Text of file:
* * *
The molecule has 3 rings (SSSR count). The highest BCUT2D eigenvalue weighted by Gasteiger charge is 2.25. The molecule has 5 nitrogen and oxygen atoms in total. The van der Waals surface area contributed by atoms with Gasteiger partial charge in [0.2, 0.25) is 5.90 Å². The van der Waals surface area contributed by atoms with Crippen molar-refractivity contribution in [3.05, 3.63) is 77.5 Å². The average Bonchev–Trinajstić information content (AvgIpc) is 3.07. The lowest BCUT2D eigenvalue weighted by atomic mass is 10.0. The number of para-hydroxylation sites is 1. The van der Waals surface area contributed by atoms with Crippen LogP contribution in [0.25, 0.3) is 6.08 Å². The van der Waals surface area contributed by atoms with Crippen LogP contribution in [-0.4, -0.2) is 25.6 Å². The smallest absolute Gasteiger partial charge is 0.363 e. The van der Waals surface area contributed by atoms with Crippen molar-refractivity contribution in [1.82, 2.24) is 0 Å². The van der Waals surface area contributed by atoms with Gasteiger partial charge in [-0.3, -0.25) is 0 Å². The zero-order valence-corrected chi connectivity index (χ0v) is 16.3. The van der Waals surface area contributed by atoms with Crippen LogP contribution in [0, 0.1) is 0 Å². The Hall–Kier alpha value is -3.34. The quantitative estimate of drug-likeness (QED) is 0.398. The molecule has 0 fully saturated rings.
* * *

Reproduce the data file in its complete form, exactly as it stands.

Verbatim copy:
The molecule has 3 rings (SSSR count). The highest BCUT2D eigenvalue weighted by Gasteiger charge is 2.25. The molecule has 5 nitrogen and oxygen atoms in total. The van der Waals surface area contributed by atoms with Gasteiger partial charge in [0.2, 0.25) is 5.90 Å². The van der Waals surface area contributed by atoms with Crippen molar-refractivity contribution in [3.05, 3.63) is 77.5 Å². The average Bonchev–Trinajstić information content (AvgIpc) is 3.07. The lowest BCUT2D eigenvalue weighted by atomic mass is 10.0. The number of para-hydroxylation sites is 1. The van der Waals surface area contributed by atoms with Crippen LogP contribution in [0.25, 0.3) is 6.08 Å². The van der Waals surface area contributed by atoms with Crippen LogP contribution in [-0.4, -0.2) is 25.6 Å². The smallest absolute Gasteiger partial charge is 0.363 e. The van der Waals surface area contributed by atoms with Crippen molar-refractivity contribution in [1.82, 2.24) is 0 Å². The van der Waals surface area contributed by atoms with Gasteiger partial charge in [-0.3, -0.25) is 0 Å². The zero-order valence-corrected chi connectivity index (χ0v) is 16.3. The van der Waals surface area contributed by atoms with Crippen LogP contribution in [0, 0.1) is 0 Å². The Hall–Kier alpha value is -3.34. The quantitative estimate of drug-likeness (QED) is 0.398. The molecule has 0 fully saturated rings.